Wine polyphenols inhibit LDL oxidation and cardiovascular diseases

The 'French Paradox', i.e. a low incidence of cardiovascular events despite a diet high in saturated fat, was attributed to the regular drinking of red wine in southern France (Renaud and de Lorgeril 1992). Wine has been part of the human culture for over 6000 years, serving dietary and socioreligious functions. The beneficial effect of red wine consumption against the development of atherosclerosis was attributed in part to its alcohol, but mostly to the antioxidant activity of its...

Cholera

Cholera is a severe form of contagious diarrhoea caused by the bacterium Vibrio cholerae. It has been a scourge for hundreds of years, occurring in epidemic waves that rapidly affected large areas of population. The first massive outbreak occurred in 1817 when the disease spread throughout India and into Russia. The second pandemic began in Russia in 1829. It spread across the Atlantic to New York and Montreal, and eventually invaded Latin America. The current seventh cholera pandemic began in...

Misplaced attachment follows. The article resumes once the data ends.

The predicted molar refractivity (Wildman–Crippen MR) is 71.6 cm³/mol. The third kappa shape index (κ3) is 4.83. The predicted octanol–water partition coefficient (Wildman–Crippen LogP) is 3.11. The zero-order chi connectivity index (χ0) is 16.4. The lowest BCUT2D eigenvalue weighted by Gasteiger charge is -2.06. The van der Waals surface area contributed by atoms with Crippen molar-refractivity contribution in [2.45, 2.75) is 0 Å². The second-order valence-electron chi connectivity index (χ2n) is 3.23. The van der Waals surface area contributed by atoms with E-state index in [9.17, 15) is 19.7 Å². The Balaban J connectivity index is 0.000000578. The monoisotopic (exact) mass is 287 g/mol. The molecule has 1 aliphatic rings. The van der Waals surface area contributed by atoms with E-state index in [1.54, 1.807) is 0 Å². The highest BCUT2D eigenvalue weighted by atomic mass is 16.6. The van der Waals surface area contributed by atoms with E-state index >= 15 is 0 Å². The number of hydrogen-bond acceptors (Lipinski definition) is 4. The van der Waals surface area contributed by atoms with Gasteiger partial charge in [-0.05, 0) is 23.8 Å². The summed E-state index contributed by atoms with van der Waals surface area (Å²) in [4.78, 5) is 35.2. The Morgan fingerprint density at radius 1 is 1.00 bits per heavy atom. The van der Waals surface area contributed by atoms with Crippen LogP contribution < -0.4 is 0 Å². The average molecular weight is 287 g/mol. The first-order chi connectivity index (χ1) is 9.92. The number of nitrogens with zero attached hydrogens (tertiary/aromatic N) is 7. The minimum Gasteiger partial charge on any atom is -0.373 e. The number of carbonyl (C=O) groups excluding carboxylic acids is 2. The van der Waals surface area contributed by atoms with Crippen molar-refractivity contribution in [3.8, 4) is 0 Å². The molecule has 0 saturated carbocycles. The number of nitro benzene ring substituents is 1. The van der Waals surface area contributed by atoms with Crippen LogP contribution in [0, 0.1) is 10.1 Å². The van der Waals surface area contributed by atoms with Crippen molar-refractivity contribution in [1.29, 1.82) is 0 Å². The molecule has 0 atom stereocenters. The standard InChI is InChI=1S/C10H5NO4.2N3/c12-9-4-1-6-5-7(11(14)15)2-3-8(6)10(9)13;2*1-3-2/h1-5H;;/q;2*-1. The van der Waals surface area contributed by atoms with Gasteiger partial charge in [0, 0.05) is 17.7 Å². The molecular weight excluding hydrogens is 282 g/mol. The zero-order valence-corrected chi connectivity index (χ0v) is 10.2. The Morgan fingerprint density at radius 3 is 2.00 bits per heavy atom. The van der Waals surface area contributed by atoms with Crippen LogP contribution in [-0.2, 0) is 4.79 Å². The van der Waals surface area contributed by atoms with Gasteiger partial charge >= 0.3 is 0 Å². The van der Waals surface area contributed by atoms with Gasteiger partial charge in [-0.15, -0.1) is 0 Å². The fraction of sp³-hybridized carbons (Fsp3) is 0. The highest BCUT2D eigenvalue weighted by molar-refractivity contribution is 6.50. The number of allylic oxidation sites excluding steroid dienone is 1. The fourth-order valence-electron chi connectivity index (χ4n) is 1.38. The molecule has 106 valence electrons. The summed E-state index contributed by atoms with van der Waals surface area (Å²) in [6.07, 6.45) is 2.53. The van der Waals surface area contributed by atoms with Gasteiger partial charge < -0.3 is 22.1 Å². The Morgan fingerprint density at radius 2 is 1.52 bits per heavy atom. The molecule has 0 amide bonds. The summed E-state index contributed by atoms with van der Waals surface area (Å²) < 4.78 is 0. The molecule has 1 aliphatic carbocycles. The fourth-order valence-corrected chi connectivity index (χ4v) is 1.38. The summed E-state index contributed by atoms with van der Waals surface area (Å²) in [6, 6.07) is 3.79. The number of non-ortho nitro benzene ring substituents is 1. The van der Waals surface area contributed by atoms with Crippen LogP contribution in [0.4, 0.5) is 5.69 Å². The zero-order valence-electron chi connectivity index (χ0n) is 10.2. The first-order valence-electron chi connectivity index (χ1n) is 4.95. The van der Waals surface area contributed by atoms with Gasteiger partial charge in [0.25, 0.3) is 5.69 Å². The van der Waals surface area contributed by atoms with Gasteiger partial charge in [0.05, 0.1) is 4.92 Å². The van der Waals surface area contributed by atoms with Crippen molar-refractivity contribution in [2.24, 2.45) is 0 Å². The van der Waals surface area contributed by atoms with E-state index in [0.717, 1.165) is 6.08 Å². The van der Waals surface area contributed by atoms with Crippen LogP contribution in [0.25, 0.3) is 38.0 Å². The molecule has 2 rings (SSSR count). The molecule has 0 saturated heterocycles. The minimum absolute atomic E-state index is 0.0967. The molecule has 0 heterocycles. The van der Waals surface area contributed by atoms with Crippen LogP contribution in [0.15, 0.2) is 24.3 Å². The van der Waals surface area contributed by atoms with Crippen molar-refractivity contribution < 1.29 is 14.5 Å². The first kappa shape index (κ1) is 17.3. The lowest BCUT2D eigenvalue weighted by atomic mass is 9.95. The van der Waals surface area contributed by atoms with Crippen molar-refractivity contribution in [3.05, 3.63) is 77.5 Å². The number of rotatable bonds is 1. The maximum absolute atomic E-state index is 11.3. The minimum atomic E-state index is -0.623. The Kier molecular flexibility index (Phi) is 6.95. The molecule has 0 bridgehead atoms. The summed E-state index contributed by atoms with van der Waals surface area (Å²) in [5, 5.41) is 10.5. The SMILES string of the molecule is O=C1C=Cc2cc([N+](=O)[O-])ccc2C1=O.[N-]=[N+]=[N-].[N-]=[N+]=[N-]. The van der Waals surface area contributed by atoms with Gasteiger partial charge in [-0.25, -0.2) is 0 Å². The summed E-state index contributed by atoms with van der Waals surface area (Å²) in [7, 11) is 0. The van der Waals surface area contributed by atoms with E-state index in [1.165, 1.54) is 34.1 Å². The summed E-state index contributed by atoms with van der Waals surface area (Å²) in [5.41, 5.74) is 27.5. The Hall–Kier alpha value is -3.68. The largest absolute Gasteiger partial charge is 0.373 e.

Introduction

There are thousands of grapevine varieties. Traditional methods of identification include appearance, a technique known as ampelography that can easily be applied to some varieties such as Cabernet Sauvignon with its distinctive leaves. Successful ampelography depends upon an extensive knowledge and familiarity with the multitude of grape varieties, and upon the maintenance of stable distinguishing characteristics within the particular variety. Even expert ampelographers usually specialize in...

Antioxidant activity

The ability of trans-resveratrol to function as an antioxidant was first demonstrated by Frankel et al. (1993). On a molar basis it was less effective than a number of flavonoids in preventing the copper-mediated oxidation of human LDL, but it was much more potent than a-tocopherol. It was the second most potent of eight food additives in preventing lipid peroxidation and scavenging hypochlorous acid (HOCl) (Murcia and Martinez-Tome 2001). Zou et al. (1999) confirmed the reduced production of...

Coronary heart disease

This condition is responsible for the majority of cardiovascular deaths. Although incidence is decreasing, CHD remains the leading cause of death in men and women in developed countries. It thus dominates statistics for cardiovascular mortality and has an impact on total mortality. A number of CHD risk factors have been uncovered by epidemiological studies. Among the established risk factors with probable causal effect are cigarette smoking, HTN, diabetes mellitus, increased LDL cholesterol,...

Wine production